Summerfest Music Festival - My Experience
For many living in the Midwest the end of June and the start of July signals the onset of Independence Day parades, fireworks, BBQ, and Northwoods vacations. While all of the Fourth of July celebrations are festive fun, there's something else that happens during this time of year that music lovers everywhere mark on their calendars and count down the days for -- Summerfest.
After visiting Oktoberfest in Munich, Germany during the 1960s the late Mayor Henry Maier was inspired to create a similar event in Milwaukee, Wisconsin that would generate profit, as well as bring the community together. Thus, Summerfest was born and opened its gates for the first time in 1968. After several years of trial and error, the event eventually began drawing in so many bands and formulating such massive crowds that in 1999 it was named "The World's Largest Music Festival" by the Guinness Book of World Records. The festival was promised to be bigger and better than ever in 2017 to celebrate fifty years of Summerfest, and I was able to get in on the action for a day. This is my Summerfest experience:
Before experiencing Summerfest itself one must first experience getting to Summerfest. Parking spots in the Summerfest lots typically cost around $20 for the entire day which is a pretty good deal if you're actually spending the entire day at the festival. However, I saw firsthand how horrible the parking traffic going in and out was, and a spot in one of Summerfest's parking lots isn't guaranteed. Basically, if driving/parking can be avoided then I highly recommend doing so. My friends and I achieved this by parking at a Park & Ride and catching the bus to the festival. Not only did we completely avoid traffic and parking, but the bus fee was only $7, we were dropped off right at the entrance to Summerfest, and the bus ride back to the Park & Ride after the event was free.
After a short wait in the security check line we were officially in Summerfest. Luckily for me my friends had been to Summerfest many times before so I didn't really need to worry about knowing my way around. Although don't freak out if it is your first time there and you don't have a guide because grounds maps are provided, and all of the stages are along the same stretch of pavement so eventually you'll get to wherever you need to go. Summerfest also has a ride called the Skyglider, which is basically a ski lift over the festival, that I would highly recommend making a beeline to if you don't know the grounds well because it provides the perfect overhead view to all of the stages, attractions, and food stands for only $5 per person roundtrip.
Since we had time to kill before any of the bands we came to see started their sets our first objective was to find something to eat and something to drink. Summerfest has so many choices when it comes to food/beverages that there's literally something for everyone whether that's gyros, ice cream, Italian, Chinese, sandwiches, BBQ, coffee, wine, beer, etc. We sought out a stand called Saz's which serves a lot of typical festival food such as mozzarella sticks, chicken tenders, cheese curds, brats, ribs, and more. There were so many good options that we ended up splitting the perfect snack (a.k.a. the sampler platter) that included chive fries, cheese curds, and mozzarella sticks. Of course after feasting on a sampler platter we were a bit thirsty, especially with the heat, but everywhere we went the drinks were crazy expensive. I mean, $4.50 for a tiny bottle of water? No thanks. If your looking for something to drink other than water then expect to pay an average of $5 for each drink, but if it's water you want then you have to go on a scavenger hunt for a stand called the Rootbeer Barrel. Don't let the stand name confuse you because yes it mainly serves soda, but if you ask for a cup of water not only will they provide you with a cup of water (with ice by request), but you only have to pay $1 for it. Also, if deep fried, fast food, crunchy snacks and desserts aren't your cup of tea then I definitely recommend seeking out the Catalano's stand because they serve fruit bowls and fresh fruit to go such as green grapes and watermelon (I mean just because you're at a festival doesn't mean you have to break your diet right?).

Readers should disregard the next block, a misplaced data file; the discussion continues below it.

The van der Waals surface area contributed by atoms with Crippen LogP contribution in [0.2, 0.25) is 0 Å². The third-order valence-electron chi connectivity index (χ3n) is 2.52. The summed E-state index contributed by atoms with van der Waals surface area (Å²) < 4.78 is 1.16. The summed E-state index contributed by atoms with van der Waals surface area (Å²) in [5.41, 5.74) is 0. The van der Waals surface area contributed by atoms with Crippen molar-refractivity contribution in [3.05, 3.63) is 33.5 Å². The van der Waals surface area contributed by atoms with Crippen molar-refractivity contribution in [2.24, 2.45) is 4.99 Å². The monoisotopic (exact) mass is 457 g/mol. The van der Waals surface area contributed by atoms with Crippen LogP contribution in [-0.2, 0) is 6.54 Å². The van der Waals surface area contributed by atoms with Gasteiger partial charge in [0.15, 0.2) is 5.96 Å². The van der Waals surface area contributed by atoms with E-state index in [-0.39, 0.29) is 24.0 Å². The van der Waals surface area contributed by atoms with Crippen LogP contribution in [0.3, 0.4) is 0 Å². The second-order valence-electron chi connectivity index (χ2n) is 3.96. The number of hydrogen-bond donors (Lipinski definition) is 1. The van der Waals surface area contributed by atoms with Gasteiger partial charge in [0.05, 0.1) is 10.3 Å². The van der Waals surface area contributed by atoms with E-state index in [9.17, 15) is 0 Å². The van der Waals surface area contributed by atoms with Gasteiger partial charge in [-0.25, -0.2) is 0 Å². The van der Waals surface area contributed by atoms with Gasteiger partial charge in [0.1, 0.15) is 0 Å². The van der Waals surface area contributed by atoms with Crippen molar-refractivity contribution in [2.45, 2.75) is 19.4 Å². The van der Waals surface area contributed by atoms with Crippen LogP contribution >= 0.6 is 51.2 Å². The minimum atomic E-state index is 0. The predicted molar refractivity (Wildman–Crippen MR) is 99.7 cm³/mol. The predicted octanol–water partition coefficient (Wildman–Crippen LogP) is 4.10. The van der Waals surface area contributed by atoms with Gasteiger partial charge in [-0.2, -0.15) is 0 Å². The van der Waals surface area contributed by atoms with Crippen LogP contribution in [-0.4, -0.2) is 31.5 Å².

If you have more time to kill before going to your show then there's plenty of things to do in the park such as make tyedye, shop the merch, check out the kiosks, play in the fountain, go for a relaxing walk on the lakefront, check out other stages to discover new music, or of course go to the stage where your favorite band is playing early so that you can get the best seats in the house. I know what you might be thinking, "Seats? At a music festival?" and yes you read that all correctly. One thing that I really appreciated about Summerfest is that bleacher benches were set up in front of each stage so that we didn't have to stand for the entire show. Of course most of us stood on the benches instead of using them for their true purpose, but it was still comforting to know that if I got fatigued I could sit down somewhere without having to give up my spot.
Whether you're seeking out your favorite bands, great food, or a good time then Summerfest is the place to be. Considering that a general admittance ticket is only $20 Summerfest is absolutely 100% worth the trip especially if you're a music festival virgin like I was. Just remember to wear comfortable shoes, don't overpack (a phone, ID, and money is really all you'll need), jam out and of course dance a little.